Looking back, Kitchingham thinks Sydney's weight loss was nothing to worry about -- it's normal for babies to lose weight right after they're born. But the incident shook the new mom's confidence.

"Once my milk came in, she began gaining just fine, but I still felt really incompetent," she says. "She'd sometimes get fussy when she was nursing, and I was sure I was doing something wrong." For Kitchingham, the solution was a breastfeeding consultant.

If you have trouble nursing your newborn or just want a few tips and a dose of comfort, consider hiring a lactation consultant. They provide breastfeeding information and training; a consultant will observe you as you nurse your baby and offer suggestions. Lactation consultations can be pricey: $100 per hour or more, depending on where you live. But often one or two visits are enough, and are well worth it to many mothers for the support they provide right in your own home.

When Kitchingham brought Sydney home from the hospital, the baby's weight was fine, but she'd still occasionally pull away from the breast and cry during nursing for no apparent reason.

Kitchingham contacted lactation consultant Michele Mason, and a single visit helped restore her confidence and allowed her to relax. "I think we were all kind of stressed out," Kitchingham says. "The hospital had us worried about her weight, and my mother thought we should be waking her up to feed her -- I felt like I was doing everything wrong.

"When Michele came over, she alleviated my worries. She demonstrated different nursing positions and showed us how to hold the baby to relieve gas. She told us that during the first few weeks, all we needed to do was bond with our baby and not to worry about anything else."

Mason, a mother of three, has worked as a lactation coach in the San Francisco Bay Area for 13 years. Like many lactation consultants, she also offers information on infant care, how to calm a fussy baby, and basic newborn behavior and development.

"I strongly believe that a new mom should stay at home with her baby and that help should come to her, so I do home visits," Mason says. "I come when the baby is awake and I can make a good assessment and observe the baby nursing. I stay for about 1 and a half hours. During this time, I gather information from Mom, observe the baby nursing and latching on, and then provide Mom with a plan of action to address her breastfeeding questions and concerns."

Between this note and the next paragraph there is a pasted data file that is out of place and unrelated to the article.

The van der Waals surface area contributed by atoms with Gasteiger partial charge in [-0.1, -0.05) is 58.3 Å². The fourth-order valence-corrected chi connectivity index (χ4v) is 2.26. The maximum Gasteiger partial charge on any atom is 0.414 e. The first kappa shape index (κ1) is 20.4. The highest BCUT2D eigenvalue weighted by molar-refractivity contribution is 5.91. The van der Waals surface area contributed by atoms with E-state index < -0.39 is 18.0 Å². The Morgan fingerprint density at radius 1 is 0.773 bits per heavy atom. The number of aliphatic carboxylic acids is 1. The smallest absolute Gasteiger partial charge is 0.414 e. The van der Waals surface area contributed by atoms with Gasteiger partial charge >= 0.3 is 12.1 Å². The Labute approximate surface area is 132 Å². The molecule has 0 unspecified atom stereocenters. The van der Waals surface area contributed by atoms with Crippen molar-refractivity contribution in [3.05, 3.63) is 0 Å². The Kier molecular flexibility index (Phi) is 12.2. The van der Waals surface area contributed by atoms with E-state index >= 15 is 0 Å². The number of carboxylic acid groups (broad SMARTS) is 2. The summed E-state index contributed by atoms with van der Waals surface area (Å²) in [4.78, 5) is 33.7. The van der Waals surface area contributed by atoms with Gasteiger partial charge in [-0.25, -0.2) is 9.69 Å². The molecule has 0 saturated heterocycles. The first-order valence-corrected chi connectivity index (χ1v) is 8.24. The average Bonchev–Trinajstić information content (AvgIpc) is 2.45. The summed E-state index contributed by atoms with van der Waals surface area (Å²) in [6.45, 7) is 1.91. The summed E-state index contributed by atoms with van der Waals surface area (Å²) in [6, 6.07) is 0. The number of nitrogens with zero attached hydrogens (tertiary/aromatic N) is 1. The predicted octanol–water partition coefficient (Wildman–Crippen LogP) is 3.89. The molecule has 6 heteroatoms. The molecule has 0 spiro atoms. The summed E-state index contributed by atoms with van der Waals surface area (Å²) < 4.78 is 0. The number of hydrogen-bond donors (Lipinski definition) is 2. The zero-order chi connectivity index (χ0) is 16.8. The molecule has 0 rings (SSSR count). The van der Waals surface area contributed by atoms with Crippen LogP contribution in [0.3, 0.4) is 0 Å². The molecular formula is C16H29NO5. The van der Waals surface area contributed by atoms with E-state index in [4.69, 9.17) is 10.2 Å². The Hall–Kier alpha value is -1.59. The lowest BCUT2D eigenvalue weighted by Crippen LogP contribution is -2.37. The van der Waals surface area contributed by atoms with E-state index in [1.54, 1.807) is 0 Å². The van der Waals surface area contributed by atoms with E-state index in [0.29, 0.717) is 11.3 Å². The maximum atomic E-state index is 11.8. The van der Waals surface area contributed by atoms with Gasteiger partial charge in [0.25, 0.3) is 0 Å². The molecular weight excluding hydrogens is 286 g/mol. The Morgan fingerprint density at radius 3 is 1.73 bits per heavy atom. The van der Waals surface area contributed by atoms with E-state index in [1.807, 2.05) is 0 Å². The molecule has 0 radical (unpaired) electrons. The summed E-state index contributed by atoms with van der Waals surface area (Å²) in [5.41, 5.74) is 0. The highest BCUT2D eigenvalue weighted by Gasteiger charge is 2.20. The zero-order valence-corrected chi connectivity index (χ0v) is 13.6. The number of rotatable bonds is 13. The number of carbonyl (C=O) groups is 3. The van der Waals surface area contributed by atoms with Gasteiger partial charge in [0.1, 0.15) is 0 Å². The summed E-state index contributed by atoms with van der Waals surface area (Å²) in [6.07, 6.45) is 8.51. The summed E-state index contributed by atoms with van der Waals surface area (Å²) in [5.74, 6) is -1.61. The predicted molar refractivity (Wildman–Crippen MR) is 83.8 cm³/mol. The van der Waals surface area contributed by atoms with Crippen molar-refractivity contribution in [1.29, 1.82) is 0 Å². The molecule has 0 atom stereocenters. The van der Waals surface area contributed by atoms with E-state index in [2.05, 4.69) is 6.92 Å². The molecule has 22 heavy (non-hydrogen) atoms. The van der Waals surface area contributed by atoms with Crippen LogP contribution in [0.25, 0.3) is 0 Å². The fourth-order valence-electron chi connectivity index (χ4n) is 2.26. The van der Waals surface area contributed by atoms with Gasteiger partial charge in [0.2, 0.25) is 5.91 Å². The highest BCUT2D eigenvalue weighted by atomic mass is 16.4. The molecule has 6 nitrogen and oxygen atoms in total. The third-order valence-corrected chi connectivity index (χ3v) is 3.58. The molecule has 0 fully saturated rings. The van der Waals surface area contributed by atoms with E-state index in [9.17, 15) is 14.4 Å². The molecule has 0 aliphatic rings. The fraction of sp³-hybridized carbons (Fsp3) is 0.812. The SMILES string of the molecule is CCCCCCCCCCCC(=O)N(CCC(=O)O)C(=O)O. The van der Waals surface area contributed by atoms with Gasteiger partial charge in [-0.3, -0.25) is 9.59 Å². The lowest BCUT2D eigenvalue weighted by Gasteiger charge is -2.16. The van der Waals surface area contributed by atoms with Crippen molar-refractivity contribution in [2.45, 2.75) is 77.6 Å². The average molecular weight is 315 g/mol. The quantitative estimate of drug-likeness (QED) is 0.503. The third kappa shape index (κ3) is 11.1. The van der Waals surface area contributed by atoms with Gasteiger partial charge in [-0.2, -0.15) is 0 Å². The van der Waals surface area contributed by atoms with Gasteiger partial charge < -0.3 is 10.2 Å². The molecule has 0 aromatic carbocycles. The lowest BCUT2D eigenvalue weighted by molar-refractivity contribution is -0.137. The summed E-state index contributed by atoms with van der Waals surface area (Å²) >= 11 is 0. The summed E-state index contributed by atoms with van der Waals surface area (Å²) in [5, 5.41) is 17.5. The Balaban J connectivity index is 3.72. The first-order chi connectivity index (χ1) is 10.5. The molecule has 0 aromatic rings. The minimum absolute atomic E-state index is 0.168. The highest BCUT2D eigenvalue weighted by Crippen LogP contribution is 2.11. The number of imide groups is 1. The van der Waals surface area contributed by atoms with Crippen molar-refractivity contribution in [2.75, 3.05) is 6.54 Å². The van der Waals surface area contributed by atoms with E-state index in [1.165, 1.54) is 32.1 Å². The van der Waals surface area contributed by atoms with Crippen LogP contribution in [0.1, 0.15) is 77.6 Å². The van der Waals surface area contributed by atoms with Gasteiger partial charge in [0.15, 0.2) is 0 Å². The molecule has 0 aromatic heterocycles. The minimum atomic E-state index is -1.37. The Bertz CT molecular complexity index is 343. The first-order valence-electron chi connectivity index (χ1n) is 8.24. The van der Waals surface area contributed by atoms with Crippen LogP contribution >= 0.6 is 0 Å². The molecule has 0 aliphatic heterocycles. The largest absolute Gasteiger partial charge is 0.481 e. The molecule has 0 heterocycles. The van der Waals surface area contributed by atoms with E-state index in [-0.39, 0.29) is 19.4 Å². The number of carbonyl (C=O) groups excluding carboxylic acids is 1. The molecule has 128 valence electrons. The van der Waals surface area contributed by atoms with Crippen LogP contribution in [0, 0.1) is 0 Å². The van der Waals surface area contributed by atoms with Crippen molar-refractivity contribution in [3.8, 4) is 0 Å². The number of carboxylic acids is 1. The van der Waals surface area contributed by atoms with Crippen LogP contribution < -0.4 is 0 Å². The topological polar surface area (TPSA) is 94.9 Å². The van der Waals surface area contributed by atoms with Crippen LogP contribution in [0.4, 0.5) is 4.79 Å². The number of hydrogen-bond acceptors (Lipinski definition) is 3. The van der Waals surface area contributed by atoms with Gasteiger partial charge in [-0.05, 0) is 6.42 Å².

It helps to get the names of a few lactation consultants before your baby arrives, whether you end up using them or not, so you won't have to scramble right after the birth. Your doctor, pediatrician, hospital, or midwife should be able to refer you to one, and many hospitals now offer lactation consultant services.

You can also find names in your area at the International Lactation Consultant Association web site, which features an international directory.

For 40 years, this international organization has been providing education and community support for breastfeeding mothers. La Leche League International (LLLI) operates through local meetings, where women can ask questions and share information.

Weir says she referred to LLLI's book, The Womanly Art of Breast-feeding, often in the days after she came home from the hospital with her son, Luca, and it helped her resolve several nursing issues.

To find out more about La Leche League or to find a local chapter in your area or country, check out its web site.

It may not be very personal, but calling a breastfeeding hotline is fast and convenient. They may be able to answer some general questions if that is all you need. The U.S. Department of Health and Human Services runs the free National Breastfeeding Helpline, which is staffed by peer counselors trained by La Leche League. They can answer your basic breastfeeding questions. To reach the helpline, call 1-800-994-9662.